She sighed again and placed her other hand over his chest. "You will endure, my love," she nodded softly. "You are more than a man, or even a god. The name Notch is a concept. An idea. One that inspires hope and light within all men. And one that will not die."

Notch cleared his throat and smiled at her with all the strength he could muster. He could have sworn that she had managed something of a half-smile as well, though it faded as soon as he began to wheeze again.

"Sleep now. You will need your strength," she whispered.

Home. Kuwaktana was far from home for Lady Thash, though she was content to live here as long as it provided safe haven from the prying, fanatical eyes of her pursuers. Those bound by flesh, at the very least. For some weeks now, she had doubted the remoteness of the location could protect her from threats that stemmed from the incorporeal.

"You devote so many months to caring for a man you do not know," the presence observed. "Your compassion intrigues me."

Lady Thash looked up and down the valley, scanning for the source of the voice, though she knew she would not find it. She had convinced herself it was not truly here - it was merely a shadow, and a persistent one at that, which she doubted she would be able to expel through normal means. Up until this point, she had simply ignored its attempts to probe her, and when she was lucky, her method served her well, and the presence eventually lost interest and left her alone. Not this time.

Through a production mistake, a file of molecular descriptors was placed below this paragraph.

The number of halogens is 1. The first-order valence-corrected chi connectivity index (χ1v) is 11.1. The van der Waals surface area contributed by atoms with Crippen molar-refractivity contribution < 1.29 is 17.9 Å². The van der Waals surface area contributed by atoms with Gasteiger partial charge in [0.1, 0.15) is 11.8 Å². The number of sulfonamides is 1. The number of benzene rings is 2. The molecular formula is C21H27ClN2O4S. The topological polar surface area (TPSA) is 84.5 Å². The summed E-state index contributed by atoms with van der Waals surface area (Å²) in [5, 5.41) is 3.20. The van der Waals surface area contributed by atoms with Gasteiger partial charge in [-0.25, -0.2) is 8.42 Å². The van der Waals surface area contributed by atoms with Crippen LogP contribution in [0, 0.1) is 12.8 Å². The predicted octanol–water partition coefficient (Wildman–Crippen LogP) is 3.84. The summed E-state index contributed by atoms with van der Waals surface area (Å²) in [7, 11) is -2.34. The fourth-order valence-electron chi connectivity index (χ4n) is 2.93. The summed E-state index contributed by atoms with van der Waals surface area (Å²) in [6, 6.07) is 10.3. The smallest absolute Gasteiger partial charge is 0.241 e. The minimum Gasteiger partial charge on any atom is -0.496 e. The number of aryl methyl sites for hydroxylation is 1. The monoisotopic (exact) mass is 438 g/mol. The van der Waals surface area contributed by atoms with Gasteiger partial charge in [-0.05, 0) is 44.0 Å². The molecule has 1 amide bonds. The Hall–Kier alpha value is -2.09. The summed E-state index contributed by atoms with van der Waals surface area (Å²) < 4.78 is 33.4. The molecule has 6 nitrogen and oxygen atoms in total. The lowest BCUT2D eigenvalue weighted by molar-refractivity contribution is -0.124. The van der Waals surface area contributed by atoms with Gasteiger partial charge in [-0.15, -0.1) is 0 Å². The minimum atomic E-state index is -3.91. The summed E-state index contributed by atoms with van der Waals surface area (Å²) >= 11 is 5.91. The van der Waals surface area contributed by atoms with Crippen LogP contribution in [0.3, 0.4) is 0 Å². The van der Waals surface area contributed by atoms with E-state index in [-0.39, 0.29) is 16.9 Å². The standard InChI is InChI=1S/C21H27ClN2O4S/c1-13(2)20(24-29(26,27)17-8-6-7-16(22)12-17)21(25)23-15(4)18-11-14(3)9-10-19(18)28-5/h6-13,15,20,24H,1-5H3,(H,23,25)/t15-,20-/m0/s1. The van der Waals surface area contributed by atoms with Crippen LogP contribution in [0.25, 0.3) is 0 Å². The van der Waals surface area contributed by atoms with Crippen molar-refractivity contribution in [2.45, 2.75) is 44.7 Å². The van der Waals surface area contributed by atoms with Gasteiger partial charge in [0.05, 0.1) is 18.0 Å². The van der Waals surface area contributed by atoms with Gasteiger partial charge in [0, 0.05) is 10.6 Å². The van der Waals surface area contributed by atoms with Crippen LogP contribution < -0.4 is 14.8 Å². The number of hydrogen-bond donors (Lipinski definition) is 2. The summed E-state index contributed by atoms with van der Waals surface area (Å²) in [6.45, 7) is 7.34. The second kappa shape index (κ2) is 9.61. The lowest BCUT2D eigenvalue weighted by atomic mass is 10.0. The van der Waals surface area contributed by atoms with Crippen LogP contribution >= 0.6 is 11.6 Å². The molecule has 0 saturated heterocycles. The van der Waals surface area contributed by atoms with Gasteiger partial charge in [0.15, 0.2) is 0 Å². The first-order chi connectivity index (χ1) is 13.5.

"Who are you and what do you want?" the Lady spat, quickening her pace towards her camp at the end of the valley.

"I am an old man," the voice confessed. She could have sworn there was a newfound weariness in its tone that she had never noticed before. "I am alone, confused, sick, and in need of healing. Surely, you could lend some aid to a helpless geezer."

The presence's words were desperate and rang with a faint echo of sincerity, but she had sensed its true nature some time ago; it reeked of death, sadness, despair, and destruction. It was dripping with hatred and contempt. In some way, it was truly pathetic, perhaps even worth of pity. But Lady Thash would always remind herself that it is a fool's errand to pity the strong.

"I won't be swayed by your lies," the woman stopped. "I do not know what you are or why you have come. But it is time for you to leave."

"Ah, you wish for me to step out from the shadows? You desire to look upon me with your own to eyes, to put a face to the tiresome spirit that has perturbed you ceaselessly for so long?"


"You need only to have asked," the presence said cordially. Thash quickly pivoted her gaze to the east, where the sound of footsteps had manifested. From the darkness of the valley, a cloaked man with a severe hunchback emerged, stepping towards her with a peculiar pace. She strained to look under the figure's tattered black cloak as it approached her.